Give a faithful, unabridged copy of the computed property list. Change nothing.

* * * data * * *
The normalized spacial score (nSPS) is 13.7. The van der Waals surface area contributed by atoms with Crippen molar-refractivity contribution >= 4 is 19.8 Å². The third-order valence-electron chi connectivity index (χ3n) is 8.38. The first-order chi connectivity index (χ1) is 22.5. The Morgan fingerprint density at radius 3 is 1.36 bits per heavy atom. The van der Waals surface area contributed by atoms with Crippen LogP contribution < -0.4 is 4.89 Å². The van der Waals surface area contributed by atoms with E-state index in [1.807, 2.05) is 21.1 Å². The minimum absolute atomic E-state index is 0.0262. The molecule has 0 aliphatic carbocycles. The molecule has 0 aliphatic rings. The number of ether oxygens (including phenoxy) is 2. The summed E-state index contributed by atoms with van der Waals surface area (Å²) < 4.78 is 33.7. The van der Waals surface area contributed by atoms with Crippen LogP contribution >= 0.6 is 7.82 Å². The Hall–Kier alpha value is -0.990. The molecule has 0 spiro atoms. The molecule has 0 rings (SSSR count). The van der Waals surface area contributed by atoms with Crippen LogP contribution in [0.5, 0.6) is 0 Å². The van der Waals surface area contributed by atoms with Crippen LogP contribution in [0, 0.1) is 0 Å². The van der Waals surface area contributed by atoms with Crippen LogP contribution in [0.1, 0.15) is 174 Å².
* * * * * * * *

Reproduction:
The normalized spacial score (nSPS) is 13.7. The van der Waals surface area contributed by atoms with Crippen molar-refractivity contribution >= 4 is 19.8 Å². The third-order valence-electron chi connectivity index (χ3n) is 8.38. The first-order chi connectivity index (χ1) is 22.5. The Morgan fingerprint density at radius 3 is 1.36 bits per heavy atom. The van der Waals surface area contributed by atoms with Crippen LogP contribution < -0.4 is 4.89 Å². The van der Waals surface area contributed by atoms with E-state index in [1.807, 2.05) is 21.1 Å². The minimum absolute atomic E-state index is 0.0262. The molecule has 0 aliphatic carbocycles. The molecule has 0 aliphatic rings. The number of ether oxygens (including phenoxy) is 2. The summed E-state index contributed by atoms with van der Waals surface area (Å²) < 4.78 is 33.7. The van der Waals surface area contributed by atoms with Crippen LogP contribution >= 0.6 is 7.82 Å². The Hall–Kier alpha value is -0.990. The molecule has 0 spiro atoms. The molecule has 0 rings (SSSR count). The van der Waals surface area contributed by atoms with Crippen LogP contribution in [0.5, 0.6) is 0 Å². The van der Waals surface area contributed by atoms with Crippen LogP contribution in [0, 0.1) is 0 Å². The van der Waals surface area contributed by atoms with Crippen LogP contribution in [0.1, 0.15) is 174 Å².